With Americans increasingly engaged in prescription-drug abuse, law enforcement is attacking their supply line: home medicine cabinets.

Nearly 70 South Jersey police departments will collect unwanted or expired prescription and over-the-counter drugs Saturday in Operation Medicine Cabinet, a statewide project organized by the Drug Enforcement Administration, the state Attorney General's Office, and the Partnership for a Drug-Free New Jersey.

"Something inherently good is dangerous in the wrong hands," said Gerard P. McAleer, DEA special agent in charge. "Kids are going into their medicine cabinets at home or visiting Grandma and Grandpa to take painkillers."

An estimated 20 percent of the U.S. population age 12 or older have used prescription drugs for nonmedical reasons, according to the National Institute on Drug Abuse (NIDA). Abusers tend to be teenagers, women, and older adults.

In a national survey of 12th graders conducted in 2007, seven of the 10 drugs reported most frequently abused were prescribed or over-the-counter, the agency found.

Nearly 10 percent of the students reported abusing Vicodin, and 4.7 percent had tried OxyContin, both powerful painkillers. Other drugs cited included the painkillers Percocet and codeine and tranquilizers Valium and Xanax.

While alcohol and cigarette use by teens has dropped in recent years, the rate of prescription-drug abuse remains high, NIDA found. The agency's annual Monitoring the Future report, now in its 33d year, is based on classroom surveys.

Operation Medicine Chest organizers hope the New Jersey drop-off, to be held between 10 a.m. and 2 p.m., will become a national model. Officers will ask no questions about the medicines, nor will they seek residents' identification. The DEA will dispose of the materials.

Among more than 400 communities participating are all 24 in Gloucester County; a dozen in Camden County, including Camden, Cherry Hill, and Gloucester Township; and 30 in Burlington County, including Burlington Township, Evesham, Lumberton, and Willingboro.

"Teens abuse prescription drugs for different reasons," said David Rubenstein, director of counseling and psychological services at Rowan University in Glassboro. "Some to self-medicate, trying to help with sleep, anxiety, depression. Others abuse prescription drugs in a recreational sense, to get high."

New Jersey's latest public-school violence statistics showed downward trends in fights, theft, property damage, and alcohol use, but reported incidents involving unauthorized prescription drugs up 77 percent between 2005-06 and 2007-08.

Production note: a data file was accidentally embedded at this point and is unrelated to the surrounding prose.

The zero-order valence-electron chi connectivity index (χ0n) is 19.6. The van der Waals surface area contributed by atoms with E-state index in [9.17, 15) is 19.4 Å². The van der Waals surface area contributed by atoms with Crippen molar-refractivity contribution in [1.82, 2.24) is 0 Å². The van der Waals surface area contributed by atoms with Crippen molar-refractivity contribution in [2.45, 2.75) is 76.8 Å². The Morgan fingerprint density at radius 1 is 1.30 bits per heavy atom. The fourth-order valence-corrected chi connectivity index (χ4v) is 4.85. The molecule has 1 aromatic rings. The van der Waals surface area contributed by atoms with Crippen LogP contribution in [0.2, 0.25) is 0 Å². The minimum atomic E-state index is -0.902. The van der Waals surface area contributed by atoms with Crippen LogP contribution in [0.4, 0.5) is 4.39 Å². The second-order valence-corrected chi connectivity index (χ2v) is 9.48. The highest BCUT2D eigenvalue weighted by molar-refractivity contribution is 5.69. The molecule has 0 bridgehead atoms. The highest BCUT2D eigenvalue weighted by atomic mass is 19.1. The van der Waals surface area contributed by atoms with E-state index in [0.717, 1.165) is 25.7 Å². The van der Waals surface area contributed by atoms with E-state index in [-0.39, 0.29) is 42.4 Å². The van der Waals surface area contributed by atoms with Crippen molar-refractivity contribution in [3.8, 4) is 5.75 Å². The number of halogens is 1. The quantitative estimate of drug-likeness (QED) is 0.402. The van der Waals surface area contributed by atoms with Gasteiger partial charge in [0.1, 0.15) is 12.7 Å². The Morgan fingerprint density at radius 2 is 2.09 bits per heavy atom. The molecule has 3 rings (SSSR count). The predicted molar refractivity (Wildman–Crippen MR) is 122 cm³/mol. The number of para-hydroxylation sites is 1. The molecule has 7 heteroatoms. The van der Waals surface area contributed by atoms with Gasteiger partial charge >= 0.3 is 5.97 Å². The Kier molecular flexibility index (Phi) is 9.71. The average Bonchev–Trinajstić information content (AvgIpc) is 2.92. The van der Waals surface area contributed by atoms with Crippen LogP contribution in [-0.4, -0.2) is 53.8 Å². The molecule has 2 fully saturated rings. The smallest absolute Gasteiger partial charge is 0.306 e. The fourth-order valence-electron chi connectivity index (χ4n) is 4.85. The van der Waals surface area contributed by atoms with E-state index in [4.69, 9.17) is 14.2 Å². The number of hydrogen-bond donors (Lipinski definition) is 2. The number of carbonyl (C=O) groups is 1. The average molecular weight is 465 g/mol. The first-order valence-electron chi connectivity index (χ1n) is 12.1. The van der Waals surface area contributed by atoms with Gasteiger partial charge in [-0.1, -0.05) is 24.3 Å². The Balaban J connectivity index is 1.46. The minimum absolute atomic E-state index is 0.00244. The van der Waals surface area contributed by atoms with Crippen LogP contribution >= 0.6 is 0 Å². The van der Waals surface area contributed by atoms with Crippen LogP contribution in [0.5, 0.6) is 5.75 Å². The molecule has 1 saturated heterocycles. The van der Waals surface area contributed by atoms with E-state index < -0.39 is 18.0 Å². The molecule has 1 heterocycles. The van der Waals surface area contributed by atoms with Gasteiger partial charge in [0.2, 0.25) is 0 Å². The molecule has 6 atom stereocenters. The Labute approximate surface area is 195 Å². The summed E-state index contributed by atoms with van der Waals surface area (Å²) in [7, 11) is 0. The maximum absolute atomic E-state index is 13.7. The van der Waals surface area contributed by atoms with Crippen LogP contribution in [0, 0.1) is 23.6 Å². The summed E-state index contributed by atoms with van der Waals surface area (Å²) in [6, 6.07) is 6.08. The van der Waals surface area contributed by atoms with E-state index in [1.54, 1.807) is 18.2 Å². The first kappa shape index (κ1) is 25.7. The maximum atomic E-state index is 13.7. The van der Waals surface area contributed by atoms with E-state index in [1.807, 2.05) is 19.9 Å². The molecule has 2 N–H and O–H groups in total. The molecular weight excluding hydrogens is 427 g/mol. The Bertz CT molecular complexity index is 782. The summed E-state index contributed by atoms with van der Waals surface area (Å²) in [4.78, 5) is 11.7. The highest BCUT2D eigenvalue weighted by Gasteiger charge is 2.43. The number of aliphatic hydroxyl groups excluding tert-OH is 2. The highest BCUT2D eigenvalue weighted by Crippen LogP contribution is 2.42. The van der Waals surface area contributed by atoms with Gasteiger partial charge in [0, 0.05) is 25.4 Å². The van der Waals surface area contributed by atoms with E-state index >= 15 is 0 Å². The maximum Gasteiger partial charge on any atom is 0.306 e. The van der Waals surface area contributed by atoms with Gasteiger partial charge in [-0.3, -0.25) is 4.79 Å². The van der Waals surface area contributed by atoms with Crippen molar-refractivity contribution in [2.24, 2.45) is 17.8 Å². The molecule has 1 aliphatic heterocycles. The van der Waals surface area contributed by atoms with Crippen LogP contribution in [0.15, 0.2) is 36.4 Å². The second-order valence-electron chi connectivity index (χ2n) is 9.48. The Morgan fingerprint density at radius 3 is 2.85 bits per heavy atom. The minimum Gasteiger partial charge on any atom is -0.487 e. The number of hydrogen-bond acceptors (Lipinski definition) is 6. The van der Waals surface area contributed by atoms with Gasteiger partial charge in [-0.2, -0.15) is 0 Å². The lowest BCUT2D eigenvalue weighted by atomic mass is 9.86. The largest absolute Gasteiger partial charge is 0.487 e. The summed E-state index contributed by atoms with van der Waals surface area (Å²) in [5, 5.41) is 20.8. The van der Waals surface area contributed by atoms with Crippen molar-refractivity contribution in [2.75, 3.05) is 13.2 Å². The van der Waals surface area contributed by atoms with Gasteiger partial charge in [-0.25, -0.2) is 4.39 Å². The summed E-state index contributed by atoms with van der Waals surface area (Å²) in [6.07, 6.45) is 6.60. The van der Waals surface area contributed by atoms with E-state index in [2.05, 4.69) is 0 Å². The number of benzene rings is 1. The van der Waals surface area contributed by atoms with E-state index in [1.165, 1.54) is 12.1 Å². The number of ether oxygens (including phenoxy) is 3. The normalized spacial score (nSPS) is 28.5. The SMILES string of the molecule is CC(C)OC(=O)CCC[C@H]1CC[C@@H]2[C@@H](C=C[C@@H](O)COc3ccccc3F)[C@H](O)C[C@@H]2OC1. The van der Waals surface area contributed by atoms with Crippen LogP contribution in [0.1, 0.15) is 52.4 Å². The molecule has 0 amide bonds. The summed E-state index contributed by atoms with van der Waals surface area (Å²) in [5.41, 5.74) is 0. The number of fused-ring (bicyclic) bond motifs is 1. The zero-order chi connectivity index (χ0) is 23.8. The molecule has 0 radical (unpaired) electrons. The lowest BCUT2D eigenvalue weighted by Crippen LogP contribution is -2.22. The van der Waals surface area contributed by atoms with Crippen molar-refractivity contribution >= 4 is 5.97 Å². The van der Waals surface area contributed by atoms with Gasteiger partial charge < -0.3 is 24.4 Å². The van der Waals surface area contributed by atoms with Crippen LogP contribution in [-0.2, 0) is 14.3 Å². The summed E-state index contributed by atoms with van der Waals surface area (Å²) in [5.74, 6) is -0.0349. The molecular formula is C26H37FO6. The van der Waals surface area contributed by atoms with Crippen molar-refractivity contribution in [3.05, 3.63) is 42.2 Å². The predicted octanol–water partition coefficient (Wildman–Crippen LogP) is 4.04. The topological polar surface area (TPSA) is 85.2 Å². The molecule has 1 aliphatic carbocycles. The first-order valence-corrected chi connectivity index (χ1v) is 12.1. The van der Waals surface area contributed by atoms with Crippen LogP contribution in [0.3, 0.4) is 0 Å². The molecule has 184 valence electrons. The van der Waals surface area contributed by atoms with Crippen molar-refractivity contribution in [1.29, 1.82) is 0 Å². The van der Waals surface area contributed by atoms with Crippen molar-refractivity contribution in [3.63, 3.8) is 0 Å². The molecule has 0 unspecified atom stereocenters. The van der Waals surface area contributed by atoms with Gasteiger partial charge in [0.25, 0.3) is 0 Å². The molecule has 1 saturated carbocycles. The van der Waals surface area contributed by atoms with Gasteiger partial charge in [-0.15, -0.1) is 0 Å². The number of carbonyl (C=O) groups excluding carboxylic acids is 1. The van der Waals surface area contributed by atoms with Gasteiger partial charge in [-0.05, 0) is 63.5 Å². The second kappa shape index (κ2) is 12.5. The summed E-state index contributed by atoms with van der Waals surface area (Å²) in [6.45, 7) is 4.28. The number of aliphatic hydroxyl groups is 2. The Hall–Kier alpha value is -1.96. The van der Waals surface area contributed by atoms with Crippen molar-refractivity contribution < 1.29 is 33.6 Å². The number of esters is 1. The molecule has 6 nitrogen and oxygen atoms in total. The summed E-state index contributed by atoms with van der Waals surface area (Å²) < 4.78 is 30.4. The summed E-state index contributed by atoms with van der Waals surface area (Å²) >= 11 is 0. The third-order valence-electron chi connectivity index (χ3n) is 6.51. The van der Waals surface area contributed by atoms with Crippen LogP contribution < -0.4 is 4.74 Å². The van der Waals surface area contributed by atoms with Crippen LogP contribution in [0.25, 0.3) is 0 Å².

"It's something we will certainly be focusing on going forward," state Education Commissioner Lucille Davy said when the report was released last month.

Many parents focus on illicit drugs and overlook the danger of legal medications, according to Angelo M. Valente, executive director of the Partnership for a Drug-Free New Jersey. In the group's annual survey of middle-school parents, about 47 percent said they knew little or nothing about prescription-drug abuse.

Parents should keep all drugs in a locked storage area, Rubenstein said. "That also prevents other teens and children from abusing medications obtained from someone else's house."

Teens trade legally prescribed Ritalin and other attention-deficit-disorder drugs at school or pop painkillers while drinking or smoking marijuana at parties, said Jason Laughlin, spokesman for the Camden County Prosecutor's Office.

If caught selling, they could be sentenced to probation, community service, or incarceration. Possession may result in curfews, mandatory treatment, or juvenile drug court, he said.

Operation Medicine Cabinet builds on an award-winning 2008 prescription-drug-abuse awareness campaign, titled "Grandma's Stash," by the Partnership for a Drug-Free New Jersey. Among the facts highlighted: 70 percent of abusers obtain painkillers from bottles prescribed to relatives or acquaintances.

"The average person has a prescription for 60 pills. If someone takes out five, no one will notice until the end of the month, and then they'll just think the pharmacy shorted them," said Pamela M. Negro, director of Rowan University's Center for Addiction Studies.

Negro, who voices Grandma Rose in the ads, counsels college students who try to ace tests by taking stimulants or reduce stress by drinking cough syrup.

"It's not new, it's just accessible," she said.

Operation Medicine Cabinet also hopes to benefit the environment by keeping medications out of municipal sewer systems, organizers said.

"Several years ago, the federal government spoke out against the long-accepted practice of simply flushing unwanted or expired medicine, alerting the public that the toilet is not a trash can," Cherry Hill Mayor Bernie Platt said in a statement.

Last year, an Associated Press investigation discovered traces of antibiotics, anticonvulsants, mood stabilizers, and painkillers in the tap water near dozens of major metropolitan areas. Philadelphia fared among the worst, with 56 pharmaceuticals and by-products detected.

DEA hopes to make the collection an annual event, McAleer said.

"We won't measure success just by the amount of drugs turned in," he said. "We want to raise awareness - get parents talking to their children."

Operation Medicine Cabinet

More than 400 police departments and public offices in New Jersey will accept prescription and over-the-counter medicines for disposal from 10 a.m. to 2 p.m. Saturday.

To locate a site, go to www.OperationMedicineCabinetNJ.com or call 973-467-2100.

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